Tip #9- Amplifying the regional boards

Anyone remembers the East Bay Express, LA Times and the Boston Globe articles that gave this site a side mention? Those are literally gold in terms of publicity for the site even if it was just a little mention. Mainstream food publications are read by many people who loves food so any ongoing mention is going to help bring eyes and participation to your regional board.

Remember, yes we can look similar to Chowhound, but we don’t have to compete with Chowhound and don’t need to anyway. You can really mold your board into whatever way you are especially interested in. I personally am interested in learning more about little known cuisines in the SF Bay Area that are not trendy, that’s why I tried #3.

Maybe you are really interested in Laos cuisine, then invite people who cook/ write about that stuff here. And let’s face it, I have never done that on Chowhound, partly because its a company. Here, you are the beneficiary of your board, so feel free to get anyone influential to give us a plug, and invite any one you want to read more about here.

Here are some tips to get a mention from food publications/ food writers (Thanks @Hyperbowler). This assumes that there are already some discussions (i.e. not starting from zero), e.g. SF, Boston, Houston, UK:

  1. Tweet/ email food publications/ writers that do a round up of openings/ closings/ gossips / info on the board that have not been covered by mainstream media.

Openings E.g. Tablehopper (the last paragraph about Won Kok):


Closing E.g. Boston Eater:

  1. Tweet/ email food writers about ‘juicy tips’, e.g. new or rare cuisine in the area, something or cultural significance, e.g. change in old restaurant’s focus to match modern taste.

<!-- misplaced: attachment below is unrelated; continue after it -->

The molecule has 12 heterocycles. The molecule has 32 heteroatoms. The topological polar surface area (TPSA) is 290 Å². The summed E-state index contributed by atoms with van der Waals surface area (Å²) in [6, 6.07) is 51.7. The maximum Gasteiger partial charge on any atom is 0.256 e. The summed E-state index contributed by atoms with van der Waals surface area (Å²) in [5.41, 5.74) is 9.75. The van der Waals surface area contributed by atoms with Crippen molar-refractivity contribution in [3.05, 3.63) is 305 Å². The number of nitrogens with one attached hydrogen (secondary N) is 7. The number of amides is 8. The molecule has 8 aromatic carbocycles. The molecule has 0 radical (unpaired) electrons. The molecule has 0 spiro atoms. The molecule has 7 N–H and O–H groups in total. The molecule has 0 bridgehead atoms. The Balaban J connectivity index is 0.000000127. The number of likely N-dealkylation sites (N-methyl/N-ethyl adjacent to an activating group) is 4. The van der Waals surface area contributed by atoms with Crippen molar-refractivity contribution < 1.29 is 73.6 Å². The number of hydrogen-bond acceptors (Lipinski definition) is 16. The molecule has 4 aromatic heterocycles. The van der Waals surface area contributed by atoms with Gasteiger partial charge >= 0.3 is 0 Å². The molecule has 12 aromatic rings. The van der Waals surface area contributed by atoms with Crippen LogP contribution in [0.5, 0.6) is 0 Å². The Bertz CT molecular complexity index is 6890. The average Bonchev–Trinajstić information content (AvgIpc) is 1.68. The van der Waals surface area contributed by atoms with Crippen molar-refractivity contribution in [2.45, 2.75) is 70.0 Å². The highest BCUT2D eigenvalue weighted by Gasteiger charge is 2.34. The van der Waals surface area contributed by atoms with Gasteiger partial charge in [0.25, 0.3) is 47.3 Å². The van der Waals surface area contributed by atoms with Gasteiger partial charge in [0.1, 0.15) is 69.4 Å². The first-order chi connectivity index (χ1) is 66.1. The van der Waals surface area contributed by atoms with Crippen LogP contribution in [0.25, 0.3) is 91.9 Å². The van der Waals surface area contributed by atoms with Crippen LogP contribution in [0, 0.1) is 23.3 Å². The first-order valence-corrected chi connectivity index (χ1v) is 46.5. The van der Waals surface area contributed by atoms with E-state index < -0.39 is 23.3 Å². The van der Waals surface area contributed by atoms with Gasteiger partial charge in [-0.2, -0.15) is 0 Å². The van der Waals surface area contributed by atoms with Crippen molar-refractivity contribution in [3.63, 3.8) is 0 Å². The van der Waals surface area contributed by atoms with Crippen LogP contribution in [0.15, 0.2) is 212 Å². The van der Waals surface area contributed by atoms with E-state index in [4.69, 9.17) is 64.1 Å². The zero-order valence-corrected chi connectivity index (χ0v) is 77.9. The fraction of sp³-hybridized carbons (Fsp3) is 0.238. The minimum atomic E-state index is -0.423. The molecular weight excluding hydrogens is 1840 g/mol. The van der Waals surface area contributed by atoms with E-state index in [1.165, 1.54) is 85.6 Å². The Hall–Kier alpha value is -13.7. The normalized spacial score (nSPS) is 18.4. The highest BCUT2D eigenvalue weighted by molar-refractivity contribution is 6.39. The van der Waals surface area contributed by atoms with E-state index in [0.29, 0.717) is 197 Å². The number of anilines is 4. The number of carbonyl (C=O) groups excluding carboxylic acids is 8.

We got a mention in this featured article:

  1. If you are into a particular cuisine and the cuisine is not well covered by people on your board, invite people knowledgeable about the cuisine here:

E.g. Bloggers, food writers. I wrote to one asking very nicely and honestly, and received a positive response.

  1. Tweet/ email real good posts to relevant food writers so they may respond or retweet.

  2. Tell all your local food writers that the party just got started on your board. Half of the above examples actually came from food writers reading our boards, saw something interesting, and mentioned us.

e.g. I got warm responses from Phaedra Cook (Houston) and Mia Stansby (Vancouver Sun) when I told them about our site/ regional board. Ms Stansby retweeted my tweet to her.

  1. Mentioning this site is not for-profit helps. We are not competing with anyone financially- i.e. we are a little bit more likable and worth cheering for.

If you regional has a good solid core, even if its not super active i.e. with some somewhat regular interesting, good quality discussions, and at least a few regulars conversing, its a really good idea to amplify the reach. Hence why tweeting to food writers who retweet or write about us is huge.

This is one area that I can’t do much because I don’t know the local food writing and restaurant scene as much as you do. My day job also limits my involvement, with so many regions, each essentially its own. While I try to help get people an audience if they tell me they want to be here, there’s a limitation on what I can do. So if you love being here and wants your board to grow, you can make it happen (and don’t wait for me)! I can help if you tell me who to tweet to, and about what.

If you are writing anyone, best to have a running thread on your regional board to track who wrote what to who, to avoid duplicate efforts.



Great ideas!

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